Next to the school is a small hilltop park called High Rock Park, known to locals as “The Cairn,” as the top of the hill has a memorial cairn. The peak has a commanding view of the local area. With help from grants from the BCTF, Esquimalt Municipality and others (huge thank you to our industrious principal, Maryanne Trofimuk for her assistance with obtaining them) we were able to connect with Frances Litman from the Creatively United group. Frances Litman is a local photographer and environmentalist who brought on board a videographer and an artist to teach students various ways to record their findings. Through their efforts, a video of the project’s first year, The Rockheights Project, and a photo book were created to document the project.
Each teacher brought their own approach and focus to the project. We also brought together arborists from Esquimalt Parks and Recreation, local indigenous leaders/elders and artists from the Bateman Foundation. Students had several field trips to gain knowledge and understanding about the world around them. We visited the Bateman Gallery for a guided tour of his paintings and philosophy. This tour was followed up by a classroom visit to work on art based on the theme “what animals see.” Students toured the Hartland Road Landfill to see what happens to the items we discard and the finite nature of land use. Local First Nations teachers guided us on the plants and indigenous use of them in the park. Other First Nations teachers taught drumming and songs for the area. The local arborists taught students the difference between passive and active parks, native and invasive plants, and how to plant native plant species.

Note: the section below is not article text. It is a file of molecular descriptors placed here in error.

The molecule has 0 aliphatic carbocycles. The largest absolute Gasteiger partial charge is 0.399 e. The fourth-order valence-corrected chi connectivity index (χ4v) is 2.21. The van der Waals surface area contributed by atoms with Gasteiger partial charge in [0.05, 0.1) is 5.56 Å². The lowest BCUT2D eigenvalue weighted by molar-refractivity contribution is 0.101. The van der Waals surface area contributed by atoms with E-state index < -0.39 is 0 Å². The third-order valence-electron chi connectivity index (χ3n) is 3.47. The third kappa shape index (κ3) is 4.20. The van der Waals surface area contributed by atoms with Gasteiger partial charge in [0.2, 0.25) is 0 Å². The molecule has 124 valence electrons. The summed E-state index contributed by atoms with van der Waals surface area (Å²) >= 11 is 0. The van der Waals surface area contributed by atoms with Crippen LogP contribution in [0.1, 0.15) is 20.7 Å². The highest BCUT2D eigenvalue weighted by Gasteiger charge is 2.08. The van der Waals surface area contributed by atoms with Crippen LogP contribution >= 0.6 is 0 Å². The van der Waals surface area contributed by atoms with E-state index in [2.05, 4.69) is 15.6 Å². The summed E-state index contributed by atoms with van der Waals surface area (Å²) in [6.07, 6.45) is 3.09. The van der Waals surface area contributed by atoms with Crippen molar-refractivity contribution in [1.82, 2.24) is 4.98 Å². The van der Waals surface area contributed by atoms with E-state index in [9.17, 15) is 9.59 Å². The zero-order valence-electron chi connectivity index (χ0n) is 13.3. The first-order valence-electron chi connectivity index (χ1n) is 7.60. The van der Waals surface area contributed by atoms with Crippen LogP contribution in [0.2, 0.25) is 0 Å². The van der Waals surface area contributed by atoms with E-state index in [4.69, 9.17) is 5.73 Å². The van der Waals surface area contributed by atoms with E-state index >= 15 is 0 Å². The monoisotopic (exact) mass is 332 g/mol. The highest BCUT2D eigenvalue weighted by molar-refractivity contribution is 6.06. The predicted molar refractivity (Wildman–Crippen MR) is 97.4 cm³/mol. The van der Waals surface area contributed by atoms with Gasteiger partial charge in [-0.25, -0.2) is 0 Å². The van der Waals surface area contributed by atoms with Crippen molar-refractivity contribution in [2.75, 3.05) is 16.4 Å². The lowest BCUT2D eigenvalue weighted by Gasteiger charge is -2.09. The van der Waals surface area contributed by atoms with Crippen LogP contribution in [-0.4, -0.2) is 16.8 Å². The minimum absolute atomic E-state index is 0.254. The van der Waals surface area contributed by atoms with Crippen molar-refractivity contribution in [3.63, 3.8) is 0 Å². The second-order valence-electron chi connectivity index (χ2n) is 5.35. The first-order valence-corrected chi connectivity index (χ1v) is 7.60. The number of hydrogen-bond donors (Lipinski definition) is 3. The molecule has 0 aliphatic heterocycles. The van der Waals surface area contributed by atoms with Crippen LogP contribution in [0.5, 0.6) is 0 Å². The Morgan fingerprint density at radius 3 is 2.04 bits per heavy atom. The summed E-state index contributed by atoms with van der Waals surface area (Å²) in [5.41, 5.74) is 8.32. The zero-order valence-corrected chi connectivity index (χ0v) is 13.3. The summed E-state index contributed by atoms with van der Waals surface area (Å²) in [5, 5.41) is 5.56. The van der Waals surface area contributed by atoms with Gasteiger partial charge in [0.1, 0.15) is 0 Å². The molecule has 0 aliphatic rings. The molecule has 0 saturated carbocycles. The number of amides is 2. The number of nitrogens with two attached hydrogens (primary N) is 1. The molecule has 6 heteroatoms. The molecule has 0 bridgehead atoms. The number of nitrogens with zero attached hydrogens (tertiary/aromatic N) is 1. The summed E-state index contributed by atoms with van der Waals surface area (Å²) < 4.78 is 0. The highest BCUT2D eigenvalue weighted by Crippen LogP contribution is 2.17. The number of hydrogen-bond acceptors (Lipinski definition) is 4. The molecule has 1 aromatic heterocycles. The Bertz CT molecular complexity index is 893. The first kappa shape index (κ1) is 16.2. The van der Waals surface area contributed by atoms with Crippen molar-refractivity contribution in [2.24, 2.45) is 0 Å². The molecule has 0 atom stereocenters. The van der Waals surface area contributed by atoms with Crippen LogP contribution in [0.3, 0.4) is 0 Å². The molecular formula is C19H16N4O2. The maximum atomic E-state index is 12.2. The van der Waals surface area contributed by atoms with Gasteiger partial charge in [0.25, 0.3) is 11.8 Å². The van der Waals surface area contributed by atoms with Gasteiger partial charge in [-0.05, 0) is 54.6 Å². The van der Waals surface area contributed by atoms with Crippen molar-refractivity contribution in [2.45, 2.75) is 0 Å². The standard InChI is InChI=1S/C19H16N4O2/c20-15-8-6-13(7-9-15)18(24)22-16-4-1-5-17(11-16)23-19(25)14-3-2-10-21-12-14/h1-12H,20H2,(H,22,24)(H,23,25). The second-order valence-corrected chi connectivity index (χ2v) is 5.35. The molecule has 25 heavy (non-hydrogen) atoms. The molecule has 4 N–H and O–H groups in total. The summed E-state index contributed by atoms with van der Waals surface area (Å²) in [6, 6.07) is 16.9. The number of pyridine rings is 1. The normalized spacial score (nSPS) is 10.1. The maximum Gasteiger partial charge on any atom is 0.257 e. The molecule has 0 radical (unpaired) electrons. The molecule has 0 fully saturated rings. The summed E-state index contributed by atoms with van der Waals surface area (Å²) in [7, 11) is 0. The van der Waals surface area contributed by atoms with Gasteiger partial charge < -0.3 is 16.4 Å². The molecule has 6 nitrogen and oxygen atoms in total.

The Cairn is a passive park: one to walk through and enjoy the scenery, but not run and play in—activities that students were used to doing without thinking of their impact. We learnt about invasive species and native fauna. Students participated in invasive species removal and planting of native trees, specifically Garry Oaks on Earth Day. They learned to catalogue local plant and animal species. The photobook was released and presented to local dignitaries on Earth Day as well.